Instead of letting people vote on news, Facebook should adopt Google’s rater system

A message I sent to a newsgroup on Facebook’s recent proposal that users could rate sites as a solution. To my surprise, I find myself suggesting they should follow Google’s model, which, while often faulty, is infinitely better than what they are proposing.


(Regarding the announcement), I think there’s a better, time-tested way of doing this that doesn’t deal with individual ratings but benefits from expert analysis and insight. Use a modified version of the Google system.

Most people misunderstand what the Google system looks like (misreporting on it is rife) but the way it works is this. Google produces guidance docs for paid search raters who use them to rate search results (not individual sites). These documents are public, and people can argue about whether Google’s take on what constitutes authoritative sources is right — because they are public.

The raters rate search quality off the documents, and coders try to code to get the score up, but the two pieces are separate.

It’s not a perfect system, but it provides so many things this Facebook proposal doesn’t even touch:

  • It defines a common set of standards as to what a “good” result looks like, without going into specific sources.
  • It provides a degree of public transparency that Facebook doesn’t even come close to
  • It provides incentives for publishers to act in ethical ways, e.g. high quality medical or financial advice (“your money or your life” categories) must be sourced to professionals, etc.
  • It separates the target from the method of assessing whether the target is being hit
I’m not saying it doesn’t have problems — it does. It has taken Google some time to understand the implications of some of their decisions and I’ve been critical of them in the past. But I am able to be critical partially because we can reference a common understanding of what Google is trying to accomplish and see how it was falling short, or see how guidance in the rater docs may be having unintended consequences.

In such a system Facebook would hire raters who would rate feed quality — not individual sites — for a variety of criteria which experts have decided is characteristic of quality news feeds (and which readers by and large agree with). That would probably mean ascertaining whether sites included in the feed had the following desirable attributes:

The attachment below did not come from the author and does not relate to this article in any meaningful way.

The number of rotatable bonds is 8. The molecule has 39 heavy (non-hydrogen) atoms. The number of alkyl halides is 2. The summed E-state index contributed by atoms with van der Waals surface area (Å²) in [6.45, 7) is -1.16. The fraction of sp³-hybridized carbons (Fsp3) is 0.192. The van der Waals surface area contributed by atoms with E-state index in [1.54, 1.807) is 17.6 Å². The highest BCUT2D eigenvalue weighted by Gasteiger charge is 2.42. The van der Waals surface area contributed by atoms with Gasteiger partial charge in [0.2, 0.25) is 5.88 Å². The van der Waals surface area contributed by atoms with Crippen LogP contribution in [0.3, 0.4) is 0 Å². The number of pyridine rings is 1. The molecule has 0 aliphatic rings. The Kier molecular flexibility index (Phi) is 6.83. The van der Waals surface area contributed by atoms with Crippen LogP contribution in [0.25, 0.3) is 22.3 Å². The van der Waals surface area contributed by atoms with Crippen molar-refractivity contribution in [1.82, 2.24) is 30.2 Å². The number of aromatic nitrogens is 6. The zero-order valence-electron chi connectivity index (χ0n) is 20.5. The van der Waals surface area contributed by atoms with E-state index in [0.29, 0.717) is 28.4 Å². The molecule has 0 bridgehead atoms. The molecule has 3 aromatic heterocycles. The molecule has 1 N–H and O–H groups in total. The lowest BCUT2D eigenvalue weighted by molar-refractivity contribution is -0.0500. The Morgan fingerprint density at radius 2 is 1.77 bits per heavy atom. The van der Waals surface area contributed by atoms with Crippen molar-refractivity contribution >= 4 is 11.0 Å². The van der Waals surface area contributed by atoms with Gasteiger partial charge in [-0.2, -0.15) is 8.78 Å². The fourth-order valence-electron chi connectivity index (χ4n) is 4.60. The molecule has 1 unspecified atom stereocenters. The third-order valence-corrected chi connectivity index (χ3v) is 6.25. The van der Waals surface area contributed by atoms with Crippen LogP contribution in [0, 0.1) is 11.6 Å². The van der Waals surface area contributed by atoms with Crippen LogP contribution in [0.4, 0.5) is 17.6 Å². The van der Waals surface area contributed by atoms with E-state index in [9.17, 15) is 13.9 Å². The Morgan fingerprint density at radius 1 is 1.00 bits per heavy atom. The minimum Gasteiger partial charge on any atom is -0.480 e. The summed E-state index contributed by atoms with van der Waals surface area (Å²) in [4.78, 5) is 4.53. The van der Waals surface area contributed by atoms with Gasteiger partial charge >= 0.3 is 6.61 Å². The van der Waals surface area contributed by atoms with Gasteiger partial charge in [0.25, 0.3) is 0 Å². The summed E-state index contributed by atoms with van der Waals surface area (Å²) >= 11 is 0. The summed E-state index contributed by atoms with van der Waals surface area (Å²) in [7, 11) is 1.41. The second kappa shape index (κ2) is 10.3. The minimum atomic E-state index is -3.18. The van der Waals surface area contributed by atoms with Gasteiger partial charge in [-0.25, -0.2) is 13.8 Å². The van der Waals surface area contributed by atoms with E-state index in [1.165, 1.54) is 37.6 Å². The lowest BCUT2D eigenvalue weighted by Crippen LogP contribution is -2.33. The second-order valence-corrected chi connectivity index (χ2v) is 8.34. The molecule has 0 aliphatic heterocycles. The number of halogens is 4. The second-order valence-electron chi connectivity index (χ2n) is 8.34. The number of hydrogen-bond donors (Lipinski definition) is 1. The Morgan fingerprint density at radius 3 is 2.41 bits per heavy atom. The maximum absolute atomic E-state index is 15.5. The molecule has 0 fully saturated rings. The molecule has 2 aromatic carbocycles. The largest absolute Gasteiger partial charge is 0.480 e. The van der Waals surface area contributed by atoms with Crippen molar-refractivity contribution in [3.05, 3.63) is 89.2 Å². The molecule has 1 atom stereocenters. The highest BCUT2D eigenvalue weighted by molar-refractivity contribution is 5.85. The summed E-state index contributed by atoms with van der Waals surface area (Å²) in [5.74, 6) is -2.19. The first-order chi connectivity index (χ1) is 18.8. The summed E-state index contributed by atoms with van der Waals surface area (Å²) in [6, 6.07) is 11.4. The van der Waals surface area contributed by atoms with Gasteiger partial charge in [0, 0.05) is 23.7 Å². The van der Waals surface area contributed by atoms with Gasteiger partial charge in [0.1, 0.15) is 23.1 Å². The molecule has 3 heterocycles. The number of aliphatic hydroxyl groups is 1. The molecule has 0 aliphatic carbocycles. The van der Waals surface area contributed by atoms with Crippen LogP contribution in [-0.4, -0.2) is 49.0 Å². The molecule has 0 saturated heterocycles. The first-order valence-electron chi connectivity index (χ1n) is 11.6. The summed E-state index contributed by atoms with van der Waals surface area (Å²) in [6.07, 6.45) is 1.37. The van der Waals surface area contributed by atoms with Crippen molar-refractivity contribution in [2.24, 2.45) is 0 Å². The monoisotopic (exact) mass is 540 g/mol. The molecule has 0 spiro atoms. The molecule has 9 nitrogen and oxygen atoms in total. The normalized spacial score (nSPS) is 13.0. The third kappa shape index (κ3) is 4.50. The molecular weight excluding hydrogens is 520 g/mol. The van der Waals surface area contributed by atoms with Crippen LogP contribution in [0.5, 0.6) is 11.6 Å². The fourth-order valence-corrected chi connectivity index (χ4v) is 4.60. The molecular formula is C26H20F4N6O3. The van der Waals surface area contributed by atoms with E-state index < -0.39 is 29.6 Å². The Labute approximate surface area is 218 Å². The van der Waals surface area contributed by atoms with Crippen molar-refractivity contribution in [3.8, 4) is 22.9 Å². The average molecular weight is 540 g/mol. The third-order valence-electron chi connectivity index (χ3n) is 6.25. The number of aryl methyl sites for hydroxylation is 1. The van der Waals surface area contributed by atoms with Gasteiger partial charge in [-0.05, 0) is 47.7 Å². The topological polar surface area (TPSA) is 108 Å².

• Separation of opinion and analysis and news content, with opinion in particular clearly marked
  • Sponsored content clearly marked, and comprising small portion of overall site
  • Syndicated content clearly identified
  • Satire pieces marked unmistakably as satire
  • News stories clear about the process and methods by which they verified news in an article (e.g. “Kawczynski declined to be interviewed Sunday, but in posts on his website and on Gab…”)
  • A retraction policy, and an email address to send noted errors to
  • Headlines that match in tone and meaning the content of the attached article
  • Descriptive blurbs in Facebook that accurately describe the content of the article
  • Pictures which are either related to the event or marked as stock or file footage with descriptive and accurate captions
  • Links where appropriate to supporting coverage from other news outlets
  • A clear and accurate about page which defines who runs the paper
  • A lack of plagiarism — e.g. does the content pass the “Google paste test” for material not marked as syndicated.
Raters would rate the quality of the sources showing up in their feed and Facebook engineers would work on improving feed quality by getting the ratings up. No one gets banned or demoted by name. Or promoted by name.
The place of experts and the public would be to clarify what they trust in news. In fact, the Trust Project has already done much of the work that would go into feed quality rating docs. I summarize their work and my simplification of it here:
Again, the rater guidance documents get published. We continue to argue over whether the guidance is correct and whether the implementation is meeting the guidance or being gamed. We still raise holy hell about misfires and get them to rethink guidance and code.
The approach Facebook is currently proposing, on the other hand, is essentially nihilistic, and like many nihilistic things it may have current utility (and may even work temporarily), but provides a lousy foundation for dealing for problems to come.

P.S. By and large I think you will find both that the public would rather trust expert opinion on what  constitutes quality than trust their neighbor, and that the public more or less agrees — both right and left — with the practices in the bulleted list above.

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